Draugr often dwelled in their mounds, or burial tombs. Many burial mounds were stone- built chambers roofed with wood and covered with earth. Often stones were placed on the top of these to indicate to passerbys that the dead were here. It was said that a great light could sometimes be seen near the mounds, like a fire. Ellis-Davidson once said this fire "surrounds the howes and forms a barrier between the worlds of the living and the dead, implying it was a thinning of the veil between the living and the dead. In the sagas, there is mention of people using burial-mounds as a doorway through which they travel, or project, to the underworld and other realms. It was also thought to be sacred space for some of the Gods, a connection to them. Some practices, such as mound-sitting, involved a person going to a mound and sitting on or near it while attempting to divine from spirits of the deceased.

Some draugr were believed to simply inhabit their mounds, never venturing out to attack anything or anyone. These draugr were called haugbui. However, due to burial rituals- many mounds contained treasures and valuables of the deceased. Grave robbing did occur because of this. As one saga mentions, grave robbers sometimes unexpectedly came across haugbui who guarded its possessions jealously.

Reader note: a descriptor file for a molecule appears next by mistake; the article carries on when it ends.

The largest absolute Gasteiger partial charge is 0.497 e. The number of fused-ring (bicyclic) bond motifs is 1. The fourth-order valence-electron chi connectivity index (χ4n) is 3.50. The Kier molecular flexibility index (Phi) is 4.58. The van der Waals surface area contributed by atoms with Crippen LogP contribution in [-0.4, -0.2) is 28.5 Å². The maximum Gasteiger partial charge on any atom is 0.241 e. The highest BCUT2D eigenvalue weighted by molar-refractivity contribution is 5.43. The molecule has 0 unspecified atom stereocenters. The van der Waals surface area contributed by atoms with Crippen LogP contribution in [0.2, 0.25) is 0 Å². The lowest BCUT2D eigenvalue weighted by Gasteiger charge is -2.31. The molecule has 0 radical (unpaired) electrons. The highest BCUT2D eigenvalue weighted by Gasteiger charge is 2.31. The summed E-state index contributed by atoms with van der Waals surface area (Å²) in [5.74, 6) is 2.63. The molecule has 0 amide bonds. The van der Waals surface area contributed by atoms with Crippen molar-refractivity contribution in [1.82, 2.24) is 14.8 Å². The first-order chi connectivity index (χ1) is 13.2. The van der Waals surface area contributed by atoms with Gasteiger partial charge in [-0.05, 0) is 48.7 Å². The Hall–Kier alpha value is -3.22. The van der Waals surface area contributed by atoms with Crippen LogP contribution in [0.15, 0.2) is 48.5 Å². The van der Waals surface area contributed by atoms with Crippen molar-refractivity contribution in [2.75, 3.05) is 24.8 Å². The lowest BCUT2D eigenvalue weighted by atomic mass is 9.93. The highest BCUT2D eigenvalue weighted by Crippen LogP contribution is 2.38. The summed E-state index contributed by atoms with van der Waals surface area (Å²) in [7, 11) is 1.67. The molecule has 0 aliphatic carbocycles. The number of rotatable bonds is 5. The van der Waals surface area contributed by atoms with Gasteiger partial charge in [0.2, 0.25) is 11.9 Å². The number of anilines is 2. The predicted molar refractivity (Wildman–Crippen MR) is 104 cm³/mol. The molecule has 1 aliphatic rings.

There are accounts in the sagas of brave heroes killing a draugr. Though draugr preferred the night, they were not seemingly affected by the day. Most weapons did no good against this foe, as they were already dead. Iron was believed to hurt them, but not injure them seriously. The best way for most people to rid themselves of a draugr was to force it back into its burial mound, then seal it off. There are some cases in which a person beheaded the draugr, burnt the body, then threw the ashes into the sea as a way of ensuring that the draugr was permanently gone- with no physical form to return to